You are retiring in a few months and have a $150,000 balance on your primary home. Do you use your retirement funds to pay off the balance of your home, or do you keep paying the mortgage payment during retirement? The advice that you get seems to depend on your advisor’s compensation and his or her understanding of personal money management.
I often talk about the legal standards of suitability and fiduciary within the financial services industry. Very often our new clients come to us from brokerage firms where they feel neglected by the advisor that is always seeking the next sale rather than maintaining relationships with his or her clients. Recently we have been competing for new business with retirees that are entering into their first client-advisor relationship. While the investment strategy of our firm is very different than the mainstream broker, what our prospects have noticed more is that our advice on what to do with their remaining mortgage balance is very different from what a mainstream broker is saying.
Let’s say you have a mortgage balance of $150,000 at an interest rate of 3.25% and a monthly payment of $1,100 per month. Any financial advisor can pull out a calculator and show you that if you keep your $150,000 invested with him, you could make on average 7% per year, netting you 3.5% after accounting for mortgage interest before you calculate your mortgage deduction on your Federal tax return. On paper this sounds good; you make more money and the advisor collects more commission. However, there are some flaws in this thinking.
Cash Flow and Taxes
One of the biggest factors in making the decision to retire is how much cash flow do you need to live comfortably during retirement. In our example a $1,100 per month payment could be significant in a middle class retiring household. The $150,000 left in investments actually would have to produce a return of 8.8% for 15 years to maintain principal until the home was paid off. Instead, by paying off the home, the retiree’s cash flow need would decrease by $1,100.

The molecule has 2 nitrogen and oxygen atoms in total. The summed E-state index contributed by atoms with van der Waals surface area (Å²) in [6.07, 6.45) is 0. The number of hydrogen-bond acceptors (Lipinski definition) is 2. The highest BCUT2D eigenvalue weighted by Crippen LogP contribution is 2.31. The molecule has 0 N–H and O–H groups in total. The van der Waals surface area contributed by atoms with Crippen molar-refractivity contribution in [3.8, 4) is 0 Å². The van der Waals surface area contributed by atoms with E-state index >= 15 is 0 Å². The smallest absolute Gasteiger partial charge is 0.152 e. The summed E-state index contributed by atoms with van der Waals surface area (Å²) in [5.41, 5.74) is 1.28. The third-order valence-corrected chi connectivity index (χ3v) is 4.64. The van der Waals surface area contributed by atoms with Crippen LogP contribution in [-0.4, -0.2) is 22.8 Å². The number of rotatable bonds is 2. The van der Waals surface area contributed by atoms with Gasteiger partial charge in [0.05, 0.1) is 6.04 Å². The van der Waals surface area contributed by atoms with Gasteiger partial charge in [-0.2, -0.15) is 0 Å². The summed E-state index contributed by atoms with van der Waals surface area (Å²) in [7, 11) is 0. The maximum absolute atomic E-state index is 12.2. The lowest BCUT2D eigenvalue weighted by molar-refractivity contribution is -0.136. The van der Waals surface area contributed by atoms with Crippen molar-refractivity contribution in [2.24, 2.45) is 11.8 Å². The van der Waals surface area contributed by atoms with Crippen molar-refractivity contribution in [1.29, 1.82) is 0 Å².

In the paragraph above a rate of return of 8.8% over a 15 year period is very possible if invested in a higher risk tolerance for such a return. However, it is important to understand that that an 8.8% or any positive rate of return is never guaranteed when investing in index funds, mutual funds or individual securities. If funds are used to pay off the home, you are guaranteed a 3.25% rate of return in our example. How? By not having the mortgage you are saving having to pay out 3.25% in mortgage interest and possibly other fees such as PMI.
I often hear of advisors telling their clients not to pay off their home because of losing their deduction for their mortgage interest. Let’s look at the math behind this advice. If you have a home with a monthly payment of $1,100, and the interest portion is $400 per month, you have paid around $4,800 in interest that year, which creates a tax deduction. If your home was paid for, you would lose this deduction.
If you don’t have a $4,800 tax deduction and you’re in a 18% tax bracket, you will have to pay $864 in taxes on that $4,800. According to the math, we should send $4,800 in interest to the bank so we don’t have to send $864 in taxes to the IRS. I think the client should live mortgage free and not make an $864 trade for $4,800.
Debt for Investing
If your house was paid off, would you take out a loan to invest it in the stock market? Amazingly many people reading this would actually pause to think about it. The answer should be no. Why would you risk your house to make more money? Greed! By not paying off your home you are essentially putting your home at risk, or at the very least your retirement.